Mammogram screening programmes should be abandoned because of the unnecessary harm they cause and the cost of them, senior medical researchers have recommended.

They have discovered that about 5 per cent of mammogram test results are either suspicious, or are false positives indicating a cancer when there is none which causes unnecessary worry, and sometimes surgery. The test also fails to detect about 15 per cent of cancers.

The cost of one life “saved” is $1.2m (£558,000), which is unacceptable when public health resources are stretched, say the researchers from the University of British Colombia in Vancouver.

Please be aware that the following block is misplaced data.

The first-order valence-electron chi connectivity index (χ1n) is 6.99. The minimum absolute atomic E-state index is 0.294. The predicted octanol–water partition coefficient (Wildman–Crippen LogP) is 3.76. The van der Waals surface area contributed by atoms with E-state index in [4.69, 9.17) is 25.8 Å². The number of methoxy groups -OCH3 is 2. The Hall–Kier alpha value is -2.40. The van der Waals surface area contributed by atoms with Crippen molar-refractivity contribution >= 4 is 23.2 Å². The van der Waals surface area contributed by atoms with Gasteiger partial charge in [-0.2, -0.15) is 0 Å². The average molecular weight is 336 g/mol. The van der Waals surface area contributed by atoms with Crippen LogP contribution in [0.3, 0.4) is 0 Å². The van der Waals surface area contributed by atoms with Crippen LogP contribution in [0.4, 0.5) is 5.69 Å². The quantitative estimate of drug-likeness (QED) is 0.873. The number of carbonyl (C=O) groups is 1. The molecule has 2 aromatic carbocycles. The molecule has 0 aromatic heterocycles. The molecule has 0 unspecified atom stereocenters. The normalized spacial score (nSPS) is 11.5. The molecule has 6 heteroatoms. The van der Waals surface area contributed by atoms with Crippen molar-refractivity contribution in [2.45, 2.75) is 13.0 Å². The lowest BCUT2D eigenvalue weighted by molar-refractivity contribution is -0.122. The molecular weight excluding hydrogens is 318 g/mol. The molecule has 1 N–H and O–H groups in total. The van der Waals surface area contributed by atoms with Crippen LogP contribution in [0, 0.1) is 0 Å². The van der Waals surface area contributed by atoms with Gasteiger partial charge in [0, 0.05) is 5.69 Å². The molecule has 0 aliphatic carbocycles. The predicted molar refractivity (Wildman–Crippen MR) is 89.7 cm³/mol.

Their findings fly in the face of medical and popular belief that the test is worthwhile, and is a major life-saver. This view was based on the earliest trials into mammography, which indicated that the screening test could reduce mortality in women over 50 by 30 per cent (The Lancet, July 1, 1995).

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Written by What Doctors Don't Tell You

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